Hemingway wrote that “Courage is grace under fire.” 

When Sylvia caught up with her husband at the police station, John was back to his typical, jovial, social self – signing autographs for many of the police officers who finally recognized the NFL great.  It was at this moment as her husband basked in the bright light of his fame, that she realized she could not give up on her husband or herself.  That is when her courage took flight.

Instead of deciding that attending future Super Bowls or other travel would be out of the question, Sylvia got to work contacting the head of TSA at Baltimore/Washington International.  She explained her situation and asked for his help to allow her husband to travel – especially to the sporting events and autograph signings that he truly lived for and were important to maintaining some type of normalcy in their lives.

The TSA executive designed a plan with Sylvia to have John brought through a private area where they could scan him without incident and without his having to remove items precious to him.  In addition, the TSA executive also would contact the TSA executive at the arrival airport to explain how similar treatment of John upon his return flight out of their airport would be helpful to avoid any similar, dramatic incidents that neither party wanted.

And, these special plans are not just for those with famous last names.  One lesson all caregivers can take from Sylvia’s travel strategy is to plan ahead and ask a lot of questions.  Most airports will work with caregivers on the special travel needs of their loved ones.

The Final Play

JohnandSylviaMackey (2)Sadly, John Mackey lost his battle with dementia and passed away in 2011.  A few years before losing her husband, Sylvia had written a passionate letter to then NFL Commissioner Paul Tagliabue asking for more support for retired players when it comes to their long-term-care (LTC).  In his decade-long career, Mackey made about $500,000 – a salary that many back-up players make in one season today.  The LTC plan was championed by current Commissioner Roger Goodell and was adopted by the NFL in 2007.  The “88 Plan,” was named to honor Mackey’s jersey number and provides retired players suffering from Alzheimer’s disease, dementia, ALS or Parkinson’s disease with $88,000 annually for long-term care or adult day care or $50,000 to secure care at home.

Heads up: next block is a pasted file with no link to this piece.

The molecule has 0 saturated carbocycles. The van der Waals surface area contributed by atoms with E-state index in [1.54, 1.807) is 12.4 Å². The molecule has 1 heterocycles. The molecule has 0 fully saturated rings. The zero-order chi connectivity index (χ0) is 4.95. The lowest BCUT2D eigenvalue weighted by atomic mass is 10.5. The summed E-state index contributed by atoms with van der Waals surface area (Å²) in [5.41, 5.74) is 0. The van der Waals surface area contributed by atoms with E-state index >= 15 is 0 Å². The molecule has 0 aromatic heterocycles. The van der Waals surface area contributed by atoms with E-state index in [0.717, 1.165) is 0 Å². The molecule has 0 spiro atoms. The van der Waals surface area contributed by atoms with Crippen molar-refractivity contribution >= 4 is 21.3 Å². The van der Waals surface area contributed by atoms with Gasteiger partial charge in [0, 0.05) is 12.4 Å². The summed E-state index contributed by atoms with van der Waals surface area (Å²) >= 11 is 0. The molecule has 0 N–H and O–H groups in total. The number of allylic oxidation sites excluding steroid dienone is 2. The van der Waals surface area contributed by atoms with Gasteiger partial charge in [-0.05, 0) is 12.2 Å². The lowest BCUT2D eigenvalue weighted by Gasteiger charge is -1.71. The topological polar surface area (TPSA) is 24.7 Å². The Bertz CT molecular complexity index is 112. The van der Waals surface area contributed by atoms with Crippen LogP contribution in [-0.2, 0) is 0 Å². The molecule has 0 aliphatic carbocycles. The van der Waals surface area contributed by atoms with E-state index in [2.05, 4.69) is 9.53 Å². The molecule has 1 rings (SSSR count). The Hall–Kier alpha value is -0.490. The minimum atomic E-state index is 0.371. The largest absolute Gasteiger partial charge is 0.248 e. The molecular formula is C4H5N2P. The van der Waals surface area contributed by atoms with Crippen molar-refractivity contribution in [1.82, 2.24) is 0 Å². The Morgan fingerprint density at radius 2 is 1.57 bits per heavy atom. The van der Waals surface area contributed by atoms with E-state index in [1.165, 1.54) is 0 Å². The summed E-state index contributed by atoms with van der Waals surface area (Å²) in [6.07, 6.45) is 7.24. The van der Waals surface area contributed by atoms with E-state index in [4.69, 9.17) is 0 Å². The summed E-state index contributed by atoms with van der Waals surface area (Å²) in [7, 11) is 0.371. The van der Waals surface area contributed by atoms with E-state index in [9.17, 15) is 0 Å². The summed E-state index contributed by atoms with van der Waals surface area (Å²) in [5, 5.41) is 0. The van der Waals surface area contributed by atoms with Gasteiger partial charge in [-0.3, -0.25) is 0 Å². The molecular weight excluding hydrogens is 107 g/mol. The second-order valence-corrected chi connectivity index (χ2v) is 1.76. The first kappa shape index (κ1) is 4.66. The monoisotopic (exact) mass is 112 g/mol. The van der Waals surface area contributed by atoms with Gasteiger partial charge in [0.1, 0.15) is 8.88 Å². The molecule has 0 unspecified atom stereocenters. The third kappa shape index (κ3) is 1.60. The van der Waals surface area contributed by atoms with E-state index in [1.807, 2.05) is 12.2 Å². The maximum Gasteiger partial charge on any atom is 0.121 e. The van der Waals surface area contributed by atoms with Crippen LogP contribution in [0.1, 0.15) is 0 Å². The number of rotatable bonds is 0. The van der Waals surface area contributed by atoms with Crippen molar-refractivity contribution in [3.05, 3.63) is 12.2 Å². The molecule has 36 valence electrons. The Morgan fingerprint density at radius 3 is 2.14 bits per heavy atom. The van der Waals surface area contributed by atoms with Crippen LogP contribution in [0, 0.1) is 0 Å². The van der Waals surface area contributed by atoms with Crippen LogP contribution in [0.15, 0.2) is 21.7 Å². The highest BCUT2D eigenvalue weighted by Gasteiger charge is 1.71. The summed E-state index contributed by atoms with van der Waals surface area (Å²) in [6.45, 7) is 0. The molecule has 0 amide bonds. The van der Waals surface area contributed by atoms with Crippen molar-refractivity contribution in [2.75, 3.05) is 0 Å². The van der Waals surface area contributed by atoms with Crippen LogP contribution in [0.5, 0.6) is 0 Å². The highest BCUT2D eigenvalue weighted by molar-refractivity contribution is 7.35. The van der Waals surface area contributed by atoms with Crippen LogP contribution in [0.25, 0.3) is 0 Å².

Today, Sylvia is a board member of the Association of Frontotemporal Degeneration (AFTD) and speaks to caregivers across the country about the impact of dementia on families.

As the Giants and Patriots prepare to square off in Indianapolis in Super Bowl XLVI, Sylvia’s message to all caregivers on this game day – and every day – is to “Prepare.  Prepare.  Prepare.”

This is an excerpt on Sylvia Mackey’s story from Sherri Snelling’s book, A Cast of Caregivers – Celebrity Stories to Help You Prepare to Care

Cast of Caregivers Cover FINAL jpeg

Heart Health By the Numbers

Heart Monitor dreamstime_m_4176220 (2)Every October we are immersed in a sea of pink – the color for breast cancer awareness –  yet the No. 1 killer of women in America remains heart disease.  In fact, twice as many women die from stroke or cardiovascular disease than all cancers combined, including breast cancer.  More than 1 in 3 women will die from heart disease this year – one every minute.

This February, the American Heart Association kicks off its annual Go Red Campaign in an effort to paint the town red and get women to stop and understand the truth of their heart disease risks.  Over the last 10 years the campaign’s success has paid off with amazing results:

  • More than 627,000 women’s lives have been saved through awareness and education – that is 330 lives per day
  • Almost two million women have completed the Go Red Check-up – a 10-fold increase since 2003
  • Women have changed their heart risky behaviors – smoking has decreased 15 percent, 1 in 2 women have increased their exercise and cholesterol levels are 6-18 percent lower for those with readings over 200